Democrats massacre Republicans on first day of early voting in urban areas
UPDATE: Democrats also decisively defeated Republicans in first round of absentee ballots, usually a GOP strength, posted in Clark County: 8,976-7,448, or 46-38. So raw number in Clark so far: Dems, 27,364-17,036. That's 52-32, or 5 points above the registration edge.
Why the math is so hard for Romney in Nevada
As early voting begins today, and Republicans continue to spin their tales of voter contacts, let me show you just how difficult Mitt Romney's task is here in Nevada.
Friday potpourri: Sandoval speaks Mitt's name, big rallies in Vegas on first day of early voting, LV chamber supports taxes for schools and Tom Collins gets blasted
Some nuggets to end your week: Nugget No. 1 -- Gov. Brian Sandoval, now heading Team Nevada, sent out a pitch today for the man he endorsed but never seemed enthusiastic about:
Crossroads puts down huge buy in Las Vegas; SuperPACS come in, too
If you don't think we matter in the presidential race and Senate matrix, consider the latest on ad buys, with a whopping one from Crossroads (the Karl Rove group) at the top: ----How big is the Crossroads buy? $300,000 on one Vegas station for one week (Oct. 24-30). Extrapolate that! ----Majority PAC (help for Rep. Shelley Berkley) put down six figures for the last week. ----Priorities USA Action, the Obama-aligned SuperPAC, put down substantial buys, North and South, for the last push.
Mellman: Obama up 8 in Nevada
President Obama leads 51-43 in Nevada, according to a Mark Mellman poll taken this week for Americans United for Change. AUFC is a liberal, union-funded group, which may give GOP folks ammunition. But Mellman has a good track record here. Is he right? We'll find out. Memo linked here.
Republicans tout absentee ballot lead, but it's more hype than substance
Darren Littel, an RNC operative helping lead the GOP effort here, tweeted this on Thursday: "In #NV absentee ballots GOP outperforming reg numbers by 7%, Dems under performing by 2 points" Wow. That sounds huge. But, as always, context is called for. Republicans nearly always beat Democrats in absentee ballots -- they did by a few points two and four years ago. And mail ballots are a small percentage of the overall vote.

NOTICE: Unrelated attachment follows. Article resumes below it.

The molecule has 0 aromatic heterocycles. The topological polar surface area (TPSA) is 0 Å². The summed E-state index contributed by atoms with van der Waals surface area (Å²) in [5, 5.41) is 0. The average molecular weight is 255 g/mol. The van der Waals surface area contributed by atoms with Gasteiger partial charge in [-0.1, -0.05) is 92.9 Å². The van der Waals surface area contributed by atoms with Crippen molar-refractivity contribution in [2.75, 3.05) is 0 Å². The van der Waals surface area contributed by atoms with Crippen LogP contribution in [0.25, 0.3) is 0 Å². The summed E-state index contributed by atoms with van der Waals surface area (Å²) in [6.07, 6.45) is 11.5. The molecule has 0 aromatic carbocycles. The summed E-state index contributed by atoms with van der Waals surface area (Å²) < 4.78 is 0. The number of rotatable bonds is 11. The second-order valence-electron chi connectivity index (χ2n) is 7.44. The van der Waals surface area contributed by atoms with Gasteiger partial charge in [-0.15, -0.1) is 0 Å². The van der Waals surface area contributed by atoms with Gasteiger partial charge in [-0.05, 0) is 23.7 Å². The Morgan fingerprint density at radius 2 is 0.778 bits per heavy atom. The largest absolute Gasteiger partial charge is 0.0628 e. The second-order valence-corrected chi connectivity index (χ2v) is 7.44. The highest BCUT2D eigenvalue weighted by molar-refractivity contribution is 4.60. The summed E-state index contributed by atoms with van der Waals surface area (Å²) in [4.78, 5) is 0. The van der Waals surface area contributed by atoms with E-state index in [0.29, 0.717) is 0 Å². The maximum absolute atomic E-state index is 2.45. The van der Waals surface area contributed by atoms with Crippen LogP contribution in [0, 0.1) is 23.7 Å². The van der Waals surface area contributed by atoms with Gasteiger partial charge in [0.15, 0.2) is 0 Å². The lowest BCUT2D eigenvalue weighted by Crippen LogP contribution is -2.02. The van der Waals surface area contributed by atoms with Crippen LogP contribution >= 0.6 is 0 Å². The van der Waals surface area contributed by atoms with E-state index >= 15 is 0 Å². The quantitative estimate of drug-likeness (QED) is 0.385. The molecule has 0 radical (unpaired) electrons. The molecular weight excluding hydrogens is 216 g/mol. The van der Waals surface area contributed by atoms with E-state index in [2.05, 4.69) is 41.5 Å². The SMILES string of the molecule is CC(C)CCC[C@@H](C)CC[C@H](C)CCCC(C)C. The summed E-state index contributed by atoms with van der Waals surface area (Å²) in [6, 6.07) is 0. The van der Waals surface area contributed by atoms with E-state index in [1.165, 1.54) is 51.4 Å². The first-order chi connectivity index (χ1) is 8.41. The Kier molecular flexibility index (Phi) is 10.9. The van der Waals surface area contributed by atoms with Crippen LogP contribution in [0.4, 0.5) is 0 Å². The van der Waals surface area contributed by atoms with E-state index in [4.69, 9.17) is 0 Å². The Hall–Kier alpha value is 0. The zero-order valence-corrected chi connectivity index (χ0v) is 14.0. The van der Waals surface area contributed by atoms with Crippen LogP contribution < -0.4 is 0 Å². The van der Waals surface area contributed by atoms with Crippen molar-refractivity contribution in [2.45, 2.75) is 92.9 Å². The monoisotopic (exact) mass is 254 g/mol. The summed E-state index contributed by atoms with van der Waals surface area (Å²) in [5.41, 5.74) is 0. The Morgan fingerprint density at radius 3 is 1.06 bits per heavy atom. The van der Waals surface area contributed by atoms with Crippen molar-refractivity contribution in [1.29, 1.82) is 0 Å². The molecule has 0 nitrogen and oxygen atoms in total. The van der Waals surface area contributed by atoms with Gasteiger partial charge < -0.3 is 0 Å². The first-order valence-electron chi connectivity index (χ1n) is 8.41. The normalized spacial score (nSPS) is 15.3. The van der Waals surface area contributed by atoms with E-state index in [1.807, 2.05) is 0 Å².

Nevada jobless rate falls to 11.8 percent, Gov. Brian Sandoval "encouraged"
The numbers: State: 11.8 percent Vegas: 11.5 percent Reno: 10.8 percent Carson: 10.9 percent Full report linked here.
David still winning against Goliath -- Lil ole Fernley still standing in case vs. state
The city of Fernley, which sued the state of Nevada over tax collections, has survived the first round of litigation and attempts to dismiss the case. A judge refused to dismiss the case and allowed Fernley to proceed with discovery. The state and the Legislature, which intervened in the case involving consolidated tax collections and how they are apportioned, had tried to scuttle the case. But no dice.
Three new polls in Nevada Senate -- two show Heller up, one shows Berkley, only the latter pollster has good track record here
I'm not surprised the Shelley Berkley campaign folks decided to release their internals with the "newspaper" (Sen. Dean Heller plus 6) and Rasmussen Reports (Heller plus 7) polls released today. Neither of those surveys has been close to accurate in Nevada -- although perhaps 2012 will be the exception -- and Mellman nailed the 2010 race. He has Berkley, for whom he is working, up 3. They wouldn't show me the poll, but I have linked his memo, which derides other polling, here.
My column: Obama won the debate, but what is the impact on voters....in Ohio?
The diverse herd, populated by bulls branded red and blue, has moved in the same direction, a stray cow or two notwithstanding: The president won the debate. I agree. But you know what? That doesn’t really matter. What matters is what those unfortunately benighted undecided voters think – and there were few of those in the hall at Hofstra on Tuesday evening. Even more so than that small universe of undecided voters, what really determines the outcome now is how Democrats and Republicans feel – the ones in Ohio, that is.